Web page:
Whatever you do, you need to show the specific entity so users know what they performing the action on. That’s important enough to be worth whatever bloat it creates, especially if the effects of the action are shown on the entity in the same page. Here’re some options:

  • Support the action on any drill-down pages. If the user wants to perform the action on an object’s item, then they must do it from the page listing the items related to the chosen object. This, of course, won’t work if you need to allow the action to be performed simultaneously on items from a mix of objects. It works best if the user typically performs the action on only one entity –why make the users select an item, then navigate back to the parent page before they can perform the action?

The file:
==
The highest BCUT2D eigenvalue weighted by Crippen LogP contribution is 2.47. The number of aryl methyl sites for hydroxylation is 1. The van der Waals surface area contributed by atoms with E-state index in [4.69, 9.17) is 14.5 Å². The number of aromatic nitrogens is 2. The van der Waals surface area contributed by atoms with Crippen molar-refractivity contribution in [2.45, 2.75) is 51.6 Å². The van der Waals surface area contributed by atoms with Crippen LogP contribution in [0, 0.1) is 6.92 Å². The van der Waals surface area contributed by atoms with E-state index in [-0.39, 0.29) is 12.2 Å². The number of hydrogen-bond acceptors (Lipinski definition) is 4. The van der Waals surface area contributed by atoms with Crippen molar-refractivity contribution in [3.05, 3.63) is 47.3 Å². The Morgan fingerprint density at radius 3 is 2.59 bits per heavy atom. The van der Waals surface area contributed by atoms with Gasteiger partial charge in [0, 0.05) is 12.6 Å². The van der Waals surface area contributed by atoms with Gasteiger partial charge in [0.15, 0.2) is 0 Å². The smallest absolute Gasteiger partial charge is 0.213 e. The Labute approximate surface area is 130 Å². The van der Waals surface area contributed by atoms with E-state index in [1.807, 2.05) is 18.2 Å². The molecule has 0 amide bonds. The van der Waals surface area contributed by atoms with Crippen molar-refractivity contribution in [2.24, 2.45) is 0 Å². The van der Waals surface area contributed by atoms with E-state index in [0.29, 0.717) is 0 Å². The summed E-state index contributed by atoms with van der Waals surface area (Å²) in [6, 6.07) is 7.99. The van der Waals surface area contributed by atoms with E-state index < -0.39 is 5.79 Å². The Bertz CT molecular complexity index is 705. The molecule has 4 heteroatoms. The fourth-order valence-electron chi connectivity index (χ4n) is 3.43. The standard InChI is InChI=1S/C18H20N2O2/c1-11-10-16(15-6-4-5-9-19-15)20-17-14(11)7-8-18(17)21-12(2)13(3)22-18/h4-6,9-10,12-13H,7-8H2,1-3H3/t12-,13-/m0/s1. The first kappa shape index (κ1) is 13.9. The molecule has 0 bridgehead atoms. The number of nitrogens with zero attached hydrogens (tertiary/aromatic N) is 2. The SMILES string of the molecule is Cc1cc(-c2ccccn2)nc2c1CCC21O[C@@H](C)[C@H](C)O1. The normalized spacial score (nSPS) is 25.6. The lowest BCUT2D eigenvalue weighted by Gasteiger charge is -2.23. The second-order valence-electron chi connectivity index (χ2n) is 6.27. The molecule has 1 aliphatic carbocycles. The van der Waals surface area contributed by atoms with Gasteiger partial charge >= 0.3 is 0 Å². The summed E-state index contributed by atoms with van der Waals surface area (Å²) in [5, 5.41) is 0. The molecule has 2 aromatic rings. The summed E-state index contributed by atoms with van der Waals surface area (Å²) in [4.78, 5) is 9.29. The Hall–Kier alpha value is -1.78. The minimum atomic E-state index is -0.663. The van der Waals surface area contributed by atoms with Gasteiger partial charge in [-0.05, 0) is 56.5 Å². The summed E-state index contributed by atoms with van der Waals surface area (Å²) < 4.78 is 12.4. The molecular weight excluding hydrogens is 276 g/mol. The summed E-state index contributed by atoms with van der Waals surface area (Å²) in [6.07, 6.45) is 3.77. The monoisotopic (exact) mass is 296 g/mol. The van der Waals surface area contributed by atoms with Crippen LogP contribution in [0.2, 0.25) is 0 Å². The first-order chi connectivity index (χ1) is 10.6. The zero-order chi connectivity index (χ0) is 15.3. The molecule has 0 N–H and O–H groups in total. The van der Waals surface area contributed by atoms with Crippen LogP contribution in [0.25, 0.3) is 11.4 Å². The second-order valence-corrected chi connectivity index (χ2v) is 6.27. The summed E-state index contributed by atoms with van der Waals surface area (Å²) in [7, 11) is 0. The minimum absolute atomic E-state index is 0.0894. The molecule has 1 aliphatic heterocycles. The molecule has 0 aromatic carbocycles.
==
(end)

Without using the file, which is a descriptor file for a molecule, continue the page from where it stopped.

• Only maintain selection while an expander is open. If the user closes a Part expander, the selected part become deselected. You might think this would confuse the user, but it’s common practice in GUIs (e.g., MS Windows Explorer). It’s actually helpful if the context around the entity (e.g., the surround parts) is important for verifying one has selected the right entity. This approach won’t work if users typically open so many expanders to select multiple parts that scanning and scrolling becomes unwieldy. This one also works best if the users typically perform the action on only one entity –they’ll naturally select a part then perform the action, not select a part, close the expander, then perform the action.